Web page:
Typography has long been a vital part of promotional material and advertising. Designers often use typography to set a theme and mood in an advertisement; for example using bold, large text to convey a particular message to the reader. Type is often used to draw attention to a particular advertisement, combined with efficient use of color, shapes and images. Today, typography in advertising often reflects a company`s brand. Fonts used in advertisements convey different messages to the reader, classical fonts are for a strong personality, while more modern fonts are for a cleaner, neutral look. Bold fonts are used for making statements and attracting attention.

Inscriptional & architectural lettering

see also Epigraphy

The history of inscriptional lettering is intimately tied to the history of writing, the evolution of letterforms, and the craft of the hand. The widespread use of the computer and various etching and sandblasting techniques today has made the hand carved monument a rarity, and the number of lettercarvers left in the States continues to dwindle.

For monumental lettering to be effective it must be considered carefully in its context. Proportions of letters need to be altered as their size and distance from the viewer increases. An expert letterer gains understanding of these nuances through much practice and observation of their craft. Letters drawn by hand and for a specific project have the possibility of being richly specific and profoundly beautiful in the hand of a master. Each can also take up to an hour to carve, so it is no wonder that the automated sandblasting process has become the industry standard.

To create a sandblasted letter, a rubber mat is laser cut from a computer file and glued to the stone. The sand then bites a coarse groove or channel into the exposed surface. Unfortunately, many of the computer applications which create these files and interface with the laser cutter do not have many typefaces available, and often have inferior versions of typefaces that are available. What can now be done in minutes, however, lacks the striking architecture and geometry of the chisel-cut letter which allows light to play across its distinct interior planes.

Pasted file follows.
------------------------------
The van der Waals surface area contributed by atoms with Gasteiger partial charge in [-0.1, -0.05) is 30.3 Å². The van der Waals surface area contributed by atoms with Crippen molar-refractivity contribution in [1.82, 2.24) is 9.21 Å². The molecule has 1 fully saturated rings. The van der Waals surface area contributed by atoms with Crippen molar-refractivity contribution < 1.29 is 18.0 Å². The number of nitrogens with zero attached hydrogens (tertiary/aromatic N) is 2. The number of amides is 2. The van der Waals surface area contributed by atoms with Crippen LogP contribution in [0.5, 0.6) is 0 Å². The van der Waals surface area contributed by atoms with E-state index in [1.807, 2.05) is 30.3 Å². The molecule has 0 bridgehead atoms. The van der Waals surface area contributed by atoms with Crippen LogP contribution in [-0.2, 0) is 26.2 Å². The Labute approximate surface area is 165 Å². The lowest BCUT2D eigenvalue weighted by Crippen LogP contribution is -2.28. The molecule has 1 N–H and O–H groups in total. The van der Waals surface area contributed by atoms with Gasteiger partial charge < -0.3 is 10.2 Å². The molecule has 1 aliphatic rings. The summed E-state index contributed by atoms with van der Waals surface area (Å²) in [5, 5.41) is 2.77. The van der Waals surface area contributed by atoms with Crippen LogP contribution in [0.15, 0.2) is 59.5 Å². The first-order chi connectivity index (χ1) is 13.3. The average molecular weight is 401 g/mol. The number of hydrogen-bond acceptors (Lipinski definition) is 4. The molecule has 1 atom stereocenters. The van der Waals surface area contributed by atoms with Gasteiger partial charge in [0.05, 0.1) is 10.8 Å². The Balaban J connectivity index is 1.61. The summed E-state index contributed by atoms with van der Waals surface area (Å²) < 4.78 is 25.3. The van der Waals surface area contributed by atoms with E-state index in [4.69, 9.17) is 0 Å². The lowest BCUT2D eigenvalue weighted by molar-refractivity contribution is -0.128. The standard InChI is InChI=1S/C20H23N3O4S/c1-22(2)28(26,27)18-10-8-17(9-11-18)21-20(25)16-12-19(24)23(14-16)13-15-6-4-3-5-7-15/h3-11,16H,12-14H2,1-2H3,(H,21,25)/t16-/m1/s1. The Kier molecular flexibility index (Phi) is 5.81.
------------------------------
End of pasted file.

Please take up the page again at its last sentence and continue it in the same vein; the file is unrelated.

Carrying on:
There are a number of online retailers of gravestones which offer fill-in forms, and a couple dozen clip-art borders and imagery, and some which cater to remembrances of your pet chihuahua, cockatiel, or llama. On the outer edge of gravestone technology there is the Vidstone Serenity Panel, a solar-powered LCD screen inlaid right into the stone which will play a short personalized video tribute .

Recently, there has been some rumbling in typographic circles over the proposed 9/11 memorial in New Jersey. Frederic Schwartz, the project architect, has chosen to render the names of the victims, in his words, in a familiar and easy-to-read typeface : Times New Roman. This democratic choice (the families of victims were closely involved with the design plan) could perhaps be echoing the controversial Emigre adage People read best what they read most in that Times is the default for many applications, but it seems to many that the choice is really a non-choice, or poor choice at best. These letterforms, originally designed for small print in newspaper setting, will be blown up to nearly four inches high.

John Benson, speaking of his work in stone says, You are making something that will outlast you. And I believe if you invest it with a certain honesty and the focus of your intellect and your sensitivities, those things are in the piece and are capable of being retrieved at a later date. That s what art is all about, isn t it (quoted in Kathleen Silver s Men of Letters ) Inscriptional typography can certainly rise to this level of intellectual and physical quality, as can be seen in the recent choice of Gotham for the World Trade Cornerstone, but too often our culture settles for unconsidered and unthoughtful lettering for even our most important visual memorials.

See also

For a more comprehensive list of topics, see Category:Typography
  • Aa
    • Alphabet
    • Alignment, Justification
  • Bb
    • Block printing